Archive for the ‘Top Ten Lists’ Category

Already? No, Really… Already!?

March 18, 2008

While I’m very well aware that many of you hate it when I step up onto the soapbox and prattle on for hours about music, you just have to face facts… I’m a guy who likes records. Since Brinton gave birth to Tweak the EQ, I’ve not only become more interested in albums, I’ve taken an obsessive interest in reviewing them, so in preparation for my final top 20 of the year, I thought it would be fun to check in at every quarter to let you know what records were in the running. After all, what’s fun about a top 20 list of albums if you haven’t heard them!?

Why am I doing this? Well, for strictly personal and ornery reasons… have you heard the music released this year? I’m making this list with apologies to Glass Candy, Ghostface, Gnarls Barkley, Erykah Badu, Evangelicals, Flogging Molly, British Sea Power, Crystal Castles, Atlas Sound, Hercules & Love Affair and a few other forgotten bands. Seriously, this year is THAT good. Do you expect me to remember all of this when I make the definitive list of 2008?

So, brace yourself for the very first installment of four top ten lists to be thrust upon you quarterly… 20 of which will most likely be the best of the year (unless there’s some sort of mathematical/time-space oddity that changes the entire face of mankind… wait, they’re trying that with Lost, I’ll need a new plot development for my blog):

(For the record, RIYL is short for “Recommended If You Like”) (more…)


Tonight, On A Very Special…

August 1, 2007

We’re going to try something brand-spankin’ new today, so brace yourself for the very first There I Was… collaborative effort! This was born out of a Gmail chat with Kevin earlier in the day, one thing led to another and blogging history was born (at least, my as far as our respective blogs go). The following is a paraphrasing of the aforementioned conversation:

Cory: Seriously, is there any band in history less attractive than Supergrass?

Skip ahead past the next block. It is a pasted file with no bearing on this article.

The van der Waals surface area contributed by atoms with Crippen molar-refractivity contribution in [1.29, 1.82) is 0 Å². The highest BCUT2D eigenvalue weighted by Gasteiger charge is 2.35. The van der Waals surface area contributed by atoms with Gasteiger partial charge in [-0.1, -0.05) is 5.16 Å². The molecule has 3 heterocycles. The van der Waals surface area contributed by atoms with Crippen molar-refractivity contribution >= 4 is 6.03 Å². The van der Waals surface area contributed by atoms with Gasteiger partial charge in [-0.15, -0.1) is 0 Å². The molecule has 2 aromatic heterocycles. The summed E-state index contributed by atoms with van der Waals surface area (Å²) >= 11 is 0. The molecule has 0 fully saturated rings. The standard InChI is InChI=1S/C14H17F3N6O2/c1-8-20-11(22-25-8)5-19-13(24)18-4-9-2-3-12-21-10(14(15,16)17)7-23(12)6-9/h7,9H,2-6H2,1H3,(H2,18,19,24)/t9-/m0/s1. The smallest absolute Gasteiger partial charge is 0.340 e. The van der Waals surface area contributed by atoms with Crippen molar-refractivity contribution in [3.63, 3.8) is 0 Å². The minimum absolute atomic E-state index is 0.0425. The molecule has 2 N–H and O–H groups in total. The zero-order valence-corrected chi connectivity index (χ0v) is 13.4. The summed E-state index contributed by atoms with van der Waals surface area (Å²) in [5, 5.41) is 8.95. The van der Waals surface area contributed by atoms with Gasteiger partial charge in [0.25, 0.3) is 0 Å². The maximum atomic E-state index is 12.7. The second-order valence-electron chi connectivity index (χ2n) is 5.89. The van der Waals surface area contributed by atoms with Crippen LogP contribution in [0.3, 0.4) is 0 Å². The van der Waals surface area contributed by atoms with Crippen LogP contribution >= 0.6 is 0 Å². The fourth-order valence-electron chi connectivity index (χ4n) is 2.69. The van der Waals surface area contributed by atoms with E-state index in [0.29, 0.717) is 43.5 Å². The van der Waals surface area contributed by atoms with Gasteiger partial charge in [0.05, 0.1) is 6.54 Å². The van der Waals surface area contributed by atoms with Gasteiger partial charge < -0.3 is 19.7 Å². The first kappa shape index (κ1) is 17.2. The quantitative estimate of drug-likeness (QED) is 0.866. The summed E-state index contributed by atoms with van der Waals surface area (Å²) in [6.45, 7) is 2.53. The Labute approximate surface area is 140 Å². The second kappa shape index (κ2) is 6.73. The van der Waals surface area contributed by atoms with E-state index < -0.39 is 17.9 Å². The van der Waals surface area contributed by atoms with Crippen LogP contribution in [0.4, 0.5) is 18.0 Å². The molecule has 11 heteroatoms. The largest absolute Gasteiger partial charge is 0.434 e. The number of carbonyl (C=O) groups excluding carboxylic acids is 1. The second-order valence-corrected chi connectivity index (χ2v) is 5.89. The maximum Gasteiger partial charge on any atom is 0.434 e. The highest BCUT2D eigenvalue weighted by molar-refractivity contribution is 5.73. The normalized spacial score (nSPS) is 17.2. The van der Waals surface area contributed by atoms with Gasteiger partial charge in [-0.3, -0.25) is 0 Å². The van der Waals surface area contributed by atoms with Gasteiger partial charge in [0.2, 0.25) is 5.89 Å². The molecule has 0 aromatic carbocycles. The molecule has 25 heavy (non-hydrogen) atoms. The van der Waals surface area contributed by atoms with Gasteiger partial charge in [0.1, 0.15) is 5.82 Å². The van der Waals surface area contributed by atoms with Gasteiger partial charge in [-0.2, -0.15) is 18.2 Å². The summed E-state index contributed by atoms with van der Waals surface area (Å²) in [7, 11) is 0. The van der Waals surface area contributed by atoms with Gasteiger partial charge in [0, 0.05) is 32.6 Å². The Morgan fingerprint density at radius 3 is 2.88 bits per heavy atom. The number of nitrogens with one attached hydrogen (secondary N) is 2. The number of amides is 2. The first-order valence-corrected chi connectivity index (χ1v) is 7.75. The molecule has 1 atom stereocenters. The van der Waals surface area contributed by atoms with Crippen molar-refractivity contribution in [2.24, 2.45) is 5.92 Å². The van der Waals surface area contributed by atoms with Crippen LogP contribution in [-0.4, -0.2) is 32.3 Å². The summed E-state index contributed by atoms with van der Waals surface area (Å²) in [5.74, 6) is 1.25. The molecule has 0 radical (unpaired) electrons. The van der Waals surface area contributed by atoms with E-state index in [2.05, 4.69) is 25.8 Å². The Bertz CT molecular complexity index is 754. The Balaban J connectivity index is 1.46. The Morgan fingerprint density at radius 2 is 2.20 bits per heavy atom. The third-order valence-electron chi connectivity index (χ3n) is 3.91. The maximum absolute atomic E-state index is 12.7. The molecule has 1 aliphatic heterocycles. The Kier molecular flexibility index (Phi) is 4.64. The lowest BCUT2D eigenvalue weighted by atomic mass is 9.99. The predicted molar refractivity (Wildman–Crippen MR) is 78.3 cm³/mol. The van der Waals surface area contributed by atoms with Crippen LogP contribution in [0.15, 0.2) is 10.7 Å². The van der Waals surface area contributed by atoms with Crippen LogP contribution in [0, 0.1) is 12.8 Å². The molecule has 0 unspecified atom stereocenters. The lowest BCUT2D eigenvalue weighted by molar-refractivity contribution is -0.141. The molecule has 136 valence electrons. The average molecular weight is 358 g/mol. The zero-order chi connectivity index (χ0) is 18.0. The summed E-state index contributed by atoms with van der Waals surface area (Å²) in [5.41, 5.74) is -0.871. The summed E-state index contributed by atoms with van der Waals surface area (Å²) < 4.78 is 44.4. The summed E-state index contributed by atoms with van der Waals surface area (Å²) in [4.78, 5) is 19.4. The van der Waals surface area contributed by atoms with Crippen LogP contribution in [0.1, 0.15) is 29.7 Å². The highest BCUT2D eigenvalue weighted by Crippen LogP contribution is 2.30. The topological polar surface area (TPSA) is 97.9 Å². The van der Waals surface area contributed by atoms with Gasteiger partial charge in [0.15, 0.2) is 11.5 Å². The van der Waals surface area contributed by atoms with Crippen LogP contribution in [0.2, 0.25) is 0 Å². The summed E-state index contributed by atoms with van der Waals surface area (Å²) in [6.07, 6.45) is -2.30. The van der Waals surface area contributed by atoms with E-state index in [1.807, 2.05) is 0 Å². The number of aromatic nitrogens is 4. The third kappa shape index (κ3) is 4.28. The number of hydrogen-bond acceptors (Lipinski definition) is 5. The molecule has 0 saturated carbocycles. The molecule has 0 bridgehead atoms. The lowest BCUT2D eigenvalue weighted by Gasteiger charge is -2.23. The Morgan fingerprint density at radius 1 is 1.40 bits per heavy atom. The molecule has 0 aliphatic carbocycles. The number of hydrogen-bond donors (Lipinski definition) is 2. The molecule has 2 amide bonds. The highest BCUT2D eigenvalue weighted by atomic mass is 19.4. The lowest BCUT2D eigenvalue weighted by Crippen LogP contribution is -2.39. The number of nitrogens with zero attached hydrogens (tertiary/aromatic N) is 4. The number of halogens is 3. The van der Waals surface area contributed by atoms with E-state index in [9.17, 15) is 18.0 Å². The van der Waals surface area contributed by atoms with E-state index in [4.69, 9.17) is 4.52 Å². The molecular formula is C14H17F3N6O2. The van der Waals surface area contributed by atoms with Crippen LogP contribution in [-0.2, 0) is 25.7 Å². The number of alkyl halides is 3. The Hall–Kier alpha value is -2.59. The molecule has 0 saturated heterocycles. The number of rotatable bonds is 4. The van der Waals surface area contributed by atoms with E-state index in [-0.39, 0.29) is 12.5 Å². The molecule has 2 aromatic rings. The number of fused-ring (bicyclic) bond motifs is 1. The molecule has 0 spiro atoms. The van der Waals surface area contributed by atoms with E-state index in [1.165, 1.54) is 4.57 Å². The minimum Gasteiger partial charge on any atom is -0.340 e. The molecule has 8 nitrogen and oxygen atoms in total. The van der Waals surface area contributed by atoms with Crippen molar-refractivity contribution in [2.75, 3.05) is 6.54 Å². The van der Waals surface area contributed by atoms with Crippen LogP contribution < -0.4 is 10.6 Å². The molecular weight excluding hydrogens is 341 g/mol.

Kevin: Not even close. In fact, a supergroup comprised of four Mick Mars clones still couldn’t top them.

Cory: Very true, however, any band that features Mick Mars is surely in contention.


Of course, this isn’t to take away from Supergrass. If you’re not familiar with them, they’re a absolutely fantastic rock band from the UK, mostly known in The States for an appearance on the Clueless soundtrack and the video for Pumpin’ On Your Stereo (which MTV2 played relentlessly around 1999). Neither of us have a single negative comment about their music, their talent or their general rockstarness, it’s just that they’re, well, rather “unfortunate looking.”

Still not sure about it?


… I rest my case.





At The Mercy of my Mental Jukebox

July 18, 2007

It’s always unfortunate to find yourself in the situation where a song that you haven’t heard in a while makes its way into your head, refusing to leave. We’ve all been there, you’re walking through the grocery store, debating on whether to spend the extra fifty cents on the fresh basil, when suddenly your mind turns into a boombox, tuned to a station from hell. One minute you’re ducking the mister in the produce aisle, the next you’re trying hopelessly to get Love Is A Battlefield out of your skull.